Congress is about to make an unprecedented payment on the national credit line that will cripple at least two generations of American workers. Even though Democrats and Republicans have been siphoning wealth to their rich patrons (foreign and domestic) from the rest of us for a couple of decades, it doesn’t seem to have been enough. The big owners just suffered a loss of about 10% of their U.S. holdings and they’re threatening to ruin us if we don’t make a big payment. Now. Their sugar-daddies in Washington are leaving government, and they figure they had better get it now if they’re going to get it at all.
If this sounds like racketeering, that’s because it is. It’s trillion-dollar blackmail. The blackmailers are folks who accumulated dollars by selling us crap and then loaned most of it back to us so we could afford to spend. We mortgaged everything to get the money, and we bid up the price of everything with the money they loaned us. Meanwhile, the actual value of our assets (and theirs) was degraded by war, outlaw government and criminal business practices. Now, they want their money, and, if the racketeers who run our government don’t pay them, they’ll shut the whole operation down.
Somebody could have told the creditors that US dollars were a bad risk. Here’s a nation that wages aggressive warfare year after year, that imprisons large segments of its population and drugs the rest, that craves violent entertainment, that doesn’t read, that elects crooks to public office, and that believes God is coming presently to take them directly to heaven. Responsible investors know better than to dispense money to an outfit like that. These suckers fell for an old con game–churning up sales to simulate value–and they deserve to bear the consequences. But if we don’t meet their demands, the economy will crash, our leaders tell us.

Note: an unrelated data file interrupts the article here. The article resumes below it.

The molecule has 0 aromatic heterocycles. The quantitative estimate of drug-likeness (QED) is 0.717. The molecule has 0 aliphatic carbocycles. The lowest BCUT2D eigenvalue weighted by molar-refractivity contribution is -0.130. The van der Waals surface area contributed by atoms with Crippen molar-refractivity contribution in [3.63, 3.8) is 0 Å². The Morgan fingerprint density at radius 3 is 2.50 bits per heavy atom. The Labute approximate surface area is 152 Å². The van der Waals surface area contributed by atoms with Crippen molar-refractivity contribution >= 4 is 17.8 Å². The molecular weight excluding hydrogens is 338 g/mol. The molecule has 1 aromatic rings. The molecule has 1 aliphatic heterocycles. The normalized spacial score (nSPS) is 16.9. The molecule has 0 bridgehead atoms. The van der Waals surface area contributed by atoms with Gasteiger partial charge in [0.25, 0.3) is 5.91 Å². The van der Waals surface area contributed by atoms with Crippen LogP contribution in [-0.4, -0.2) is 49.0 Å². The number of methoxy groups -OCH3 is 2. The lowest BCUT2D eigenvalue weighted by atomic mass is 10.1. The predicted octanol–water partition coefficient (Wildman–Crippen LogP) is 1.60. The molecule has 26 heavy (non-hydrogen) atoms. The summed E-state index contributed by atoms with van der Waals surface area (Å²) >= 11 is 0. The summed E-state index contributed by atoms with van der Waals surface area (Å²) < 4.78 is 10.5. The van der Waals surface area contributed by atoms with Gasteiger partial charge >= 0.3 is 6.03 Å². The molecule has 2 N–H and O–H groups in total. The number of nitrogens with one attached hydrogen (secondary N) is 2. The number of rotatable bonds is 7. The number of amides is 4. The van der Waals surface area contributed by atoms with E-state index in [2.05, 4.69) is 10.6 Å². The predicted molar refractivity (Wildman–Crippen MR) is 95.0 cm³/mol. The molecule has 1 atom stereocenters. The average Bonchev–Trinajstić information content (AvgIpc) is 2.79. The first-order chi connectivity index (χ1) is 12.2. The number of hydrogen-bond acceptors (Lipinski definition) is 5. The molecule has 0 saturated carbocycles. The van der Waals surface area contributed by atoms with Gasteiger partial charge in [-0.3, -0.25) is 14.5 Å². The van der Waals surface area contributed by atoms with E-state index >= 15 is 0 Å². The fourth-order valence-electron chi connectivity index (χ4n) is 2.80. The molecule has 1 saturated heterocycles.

Poverty is spreading like a virus, and this makes it easy to sow panic. Certainly, the commercial news media (owners of many excess dollars) and the political class have been promoting the idea that there will be a catastrophe if we don’t make the protection payment. Notice that they never tell us where the money will be going. Which pockets will be full when the trillion is handed out? Not mine, I’m betting, and not yours, either. Ask your congressman how much of it will be going to foreign investors. Ask the pundits how much will wind up in the hands of millionaires. Ask how much will be used to augment bank accounts already swollen by two decades of frantic buying and selling.
Will we be saved if we fork this money over? It’s just a downpayment, after all, and the financiers’ creditors are merciless. As extortionists, they will demand and demand and demand, and our kids and grandkids will have to sweat out the next half-century trying to meet the obligations we take on. Then there’s the problem that the money to pay the protection doesn’t exist. We can print it, but that will degrade the value of the dollars in our pockets and bank accounts, which will buy less and less. That’s already happening.
What if we refuse to pay? That will be the end of loaned money for awhile. At least, that’s what they’re threatening. My credit card from Chase Bank probably won’t work anymore because Chinese drug-makers and Arabian oil-mongers and German wine-merchants will no longer be giving Chase money to lend. It’s not smart to lend to debtors who can’t pay the money back or who will pay it back in devalued currency. When credit dries up, commerce slows, and people lose jobs. That’s already happening, too.
So we’re screwed either way. If we don’t make up the crooked financiers’ gambling losses they won’t lend us any more money. If we do, we saddle our kids and grandkids with debts they can’t possibly handle. Either way, most of us end up broke, and many of us end up hungry and homeless. All because of our profligate system, which requires us to buy endless crap, including megatons of bombs and bullets, with money we don’t have.
If I have to choose between profligate poverty and responsible poverty, I’m inclined to choose the latter. Our leaders have disqualified themselves from making any further decisions for posterity, and we should stop them from throwing our grandchildrens’ money away. Voters should pledge not to vote for any incumbent or candidate who supports this. Let the lenders grab their lost money from the billionaires who have it. Don’t put it on my tab. Economic consequences? Bring ‘em on!